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Miller Adjusts to Life as the Frontrunner in Alaska

Miller Adjusts to Life as the Frontrunner in Alaska

By Scott Conroy - September 10, 2010


For a man who in some ways embodies a deeply Alaskan brand of anti-elitism, Republican Senate nominee Joe Miller's educational and professional background has a surprising amount in common with President Obama's.

Miller's campaign web site notes that upon arriving in Alaska 16 years ago, he accepted a position "at a prestigious law firm in Anchorage" and became the youngest serving State Magistrate at the time of his appointment.

And like Obama, the 43-year-old Miller received his law degree from an esteemed Ivy League Institution.

"My experience at Yale Law School was quite enjoyable," Miller said in an interview with RealClearPolitics. "Most of my peers were quite liberal, and a limited number of conservative colleagues. I thought the faculty was fairly well balanced."

Miller used his law school experience as an opportunity for intellectual exploration, just as Obama did, in which he honed his already well-defined Constitutional philosophy.

"It strengthened my foundation in a sense that of course I engaged in debates with my more liberal colleagues and found that my perspective, I thought, came out on top," Miller said. "I think that the appropriate approach to the Constitution is to apply the founders' intent. I had that attitude going in, and I had that attitude going out."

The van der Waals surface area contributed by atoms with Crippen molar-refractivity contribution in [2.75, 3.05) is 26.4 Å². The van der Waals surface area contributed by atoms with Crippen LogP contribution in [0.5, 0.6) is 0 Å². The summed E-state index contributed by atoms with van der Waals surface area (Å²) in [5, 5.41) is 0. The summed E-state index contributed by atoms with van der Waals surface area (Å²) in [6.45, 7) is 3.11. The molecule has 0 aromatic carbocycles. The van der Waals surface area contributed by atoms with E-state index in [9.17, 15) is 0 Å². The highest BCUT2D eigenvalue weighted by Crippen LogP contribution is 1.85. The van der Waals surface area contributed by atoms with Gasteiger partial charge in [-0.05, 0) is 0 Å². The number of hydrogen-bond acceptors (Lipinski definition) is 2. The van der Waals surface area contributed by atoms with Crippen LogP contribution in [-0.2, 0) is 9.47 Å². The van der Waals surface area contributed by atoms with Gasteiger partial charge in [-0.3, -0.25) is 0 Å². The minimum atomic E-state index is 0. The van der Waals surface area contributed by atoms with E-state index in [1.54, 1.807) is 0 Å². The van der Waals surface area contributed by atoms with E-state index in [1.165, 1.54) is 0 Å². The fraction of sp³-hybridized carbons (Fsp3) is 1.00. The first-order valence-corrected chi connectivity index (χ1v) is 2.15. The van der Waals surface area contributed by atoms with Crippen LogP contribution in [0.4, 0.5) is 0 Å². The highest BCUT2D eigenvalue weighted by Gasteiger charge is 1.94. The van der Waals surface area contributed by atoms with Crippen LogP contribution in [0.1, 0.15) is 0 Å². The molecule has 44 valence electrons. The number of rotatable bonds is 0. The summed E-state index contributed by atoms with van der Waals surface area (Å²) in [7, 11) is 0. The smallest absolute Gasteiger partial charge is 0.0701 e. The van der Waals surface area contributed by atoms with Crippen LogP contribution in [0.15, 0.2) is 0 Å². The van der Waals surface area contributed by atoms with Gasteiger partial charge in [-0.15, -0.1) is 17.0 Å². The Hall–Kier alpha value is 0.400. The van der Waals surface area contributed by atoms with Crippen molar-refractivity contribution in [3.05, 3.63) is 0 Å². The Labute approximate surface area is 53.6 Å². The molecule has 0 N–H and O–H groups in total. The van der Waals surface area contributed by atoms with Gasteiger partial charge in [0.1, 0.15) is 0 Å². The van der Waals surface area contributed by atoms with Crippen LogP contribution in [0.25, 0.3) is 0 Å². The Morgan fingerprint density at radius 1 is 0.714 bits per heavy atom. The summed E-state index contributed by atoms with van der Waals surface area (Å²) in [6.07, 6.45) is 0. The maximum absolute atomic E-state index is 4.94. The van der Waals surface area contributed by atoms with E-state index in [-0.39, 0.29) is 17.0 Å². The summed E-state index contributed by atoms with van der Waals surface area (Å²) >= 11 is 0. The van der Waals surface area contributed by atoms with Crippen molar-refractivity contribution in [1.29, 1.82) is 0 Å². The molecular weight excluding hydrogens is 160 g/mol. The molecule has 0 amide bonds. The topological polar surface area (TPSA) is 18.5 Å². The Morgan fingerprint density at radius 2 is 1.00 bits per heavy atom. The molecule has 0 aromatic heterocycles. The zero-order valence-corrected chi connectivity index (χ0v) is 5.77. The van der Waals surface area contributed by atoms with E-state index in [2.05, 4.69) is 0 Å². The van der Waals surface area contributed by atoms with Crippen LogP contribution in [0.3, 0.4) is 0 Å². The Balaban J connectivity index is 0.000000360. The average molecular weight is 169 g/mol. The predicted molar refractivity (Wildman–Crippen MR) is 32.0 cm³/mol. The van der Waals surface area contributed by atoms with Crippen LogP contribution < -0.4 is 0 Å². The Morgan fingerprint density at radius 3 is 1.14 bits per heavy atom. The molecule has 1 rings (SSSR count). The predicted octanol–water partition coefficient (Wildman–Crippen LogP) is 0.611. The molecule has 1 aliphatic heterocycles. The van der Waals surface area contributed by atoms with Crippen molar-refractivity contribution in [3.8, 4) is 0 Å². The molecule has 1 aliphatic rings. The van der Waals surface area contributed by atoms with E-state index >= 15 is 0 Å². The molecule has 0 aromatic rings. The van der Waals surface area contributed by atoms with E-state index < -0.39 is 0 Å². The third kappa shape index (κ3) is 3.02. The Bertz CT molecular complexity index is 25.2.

Indeed, Miller's emphatically strict constructionism and limited government ideals make him in many ways the embodiment of the tea party-backed candidate, perhaps even more so than former Governor Sarah Palin, whose endorsement proved so critical to his shocking victory over Murkowski.

A decorated Army commander in the first Gulf War, the 43-year-old West Point graduate came to Alaska 16 years ago and is an avid outdoorsman.

During his primary campaign against incumbent Republican Sen. Lisa Murkowski, Miller aired a web advertisement in which he appeared on camera, wearing a red-and-black checkered shirt and blue jeans, picking up moose antlers as he strolled through the forest.

But although Miller may play up his folksy side, even a brief conversation revealed a sophisticated, surprisingly polished candidate, especially for someone who remains a political neophyte.